The 700 detainees (average population in 2011) receive physician and nursing services, as well as a number of other services, to improve the medical operation.
Alexander stands for what he calls important issues. He believes child abuse and neglect not only hurt kids today, but will also create an increase in crime in the future. He has contacted state lawmakers to support federal funding for home visiting programs in Ohio.
Another important issue is the at-risk kids being released from the Summit County Juvenile Detention Home. This project is called Juvenile Diversion. Alexander is asking retired police officers, experienced in dealing with teens, to help with this program.
“The young people in Juvenile Diversion will be dealing with law enforcement officers to do community service. We’re going to do a pilot project in the southern part of Summit County sometime in the next six months. If it works out right, we want to expand it to the northern part of Summit County.”
The most recent initiative Alexander has taken was to no longer accept violent, mentally ill and mentally disabled people arrested by area police into the jail.
“We’re not going to be a dumping ground anymore for these people,” he said.
Alexander believes these people belong in a mental hospital in order to get the treatment they need. For them, being incarcerated in a jail is inhumane. The sheriff has set a new policy in which violent, mentally ill arrestees have to be treated at a mental health clinic or hospital before being sent to the county jail. The policy is only directed at the violent, mentally ill arrestees. The county is not refusing to house them, but rather asking that they be treated prior to being brought to Summit County Jail. It is designed to improve safety for other detainees and staff. He said he is unaware of any other county with such a policy.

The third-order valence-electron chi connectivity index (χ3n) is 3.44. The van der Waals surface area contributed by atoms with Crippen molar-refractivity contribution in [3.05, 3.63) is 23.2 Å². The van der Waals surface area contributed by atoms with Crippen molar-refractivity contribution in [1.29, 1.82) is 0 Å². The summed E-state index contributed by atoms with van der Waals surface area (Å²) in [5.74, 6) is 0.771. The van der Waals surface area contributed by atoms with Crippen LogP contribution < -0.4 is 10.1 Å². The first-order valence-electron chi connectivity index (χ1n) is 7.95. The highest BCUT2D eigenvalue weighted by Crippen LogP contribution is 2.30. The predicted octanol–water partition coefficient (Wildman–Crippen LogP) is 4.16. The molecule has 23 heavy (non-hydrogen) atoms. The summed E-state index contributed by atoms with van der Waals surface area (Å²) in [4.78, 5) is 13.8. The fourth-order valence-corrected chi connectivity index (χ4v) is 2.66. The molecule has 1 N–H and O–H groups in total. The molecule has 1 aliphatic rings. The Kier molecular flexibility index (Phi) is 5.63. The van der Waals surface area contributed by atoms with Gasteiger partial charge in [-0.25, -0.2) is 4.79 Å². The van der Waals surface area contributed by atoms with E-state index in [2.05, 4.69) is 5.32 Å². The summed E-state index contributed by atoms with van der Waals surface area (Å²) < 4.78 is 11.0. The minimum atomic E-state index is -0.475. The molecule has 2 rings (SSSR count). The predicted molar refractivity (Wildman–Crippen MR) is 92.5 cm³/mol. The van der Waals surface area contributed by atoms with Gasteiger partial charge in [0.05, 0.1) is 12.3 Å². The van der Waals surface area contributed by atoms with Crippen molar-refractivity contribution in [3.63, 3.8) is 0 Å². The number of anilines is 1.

Alexander has received many awards during his career. He received both the National Veterans of Foreign Wars Law Enforcement Officer of the Year Award and the Harold K. Stubbs Humanitarian Award for Distinguished Service in the Area of Law Enforcement in 2004. In 2005 he received the Distinguished Law Enforcement Service Award presented by the State Attorney General’s Office and the J. Edgar Hoover Gold Medal Law Enforcement Officer of the Year awards.
“I feel I have accomplished many of the goals that I set upon first taking office. I leave this office as being one of the most highly regarded law enforcement agencies in the state and in the country. This was accomplished through the dedication of all the employees of the Summit County Sheriff’s Office. I remain extremely proud of the men and women of this agency and the many achievements we have accomplished together.”
Alexander will not be seeking another term as sheriff effective January 2013. He said it is time to retire and enjoy his family and friends.
Kathy Gallo is marketing/training coordinator at Peoria, Ill.-based Advanced Correctional Healthcare, which has been in business since 2002. The company currently operates at 216 sites, in 17 states, providing health care to more than 28,000 inmates.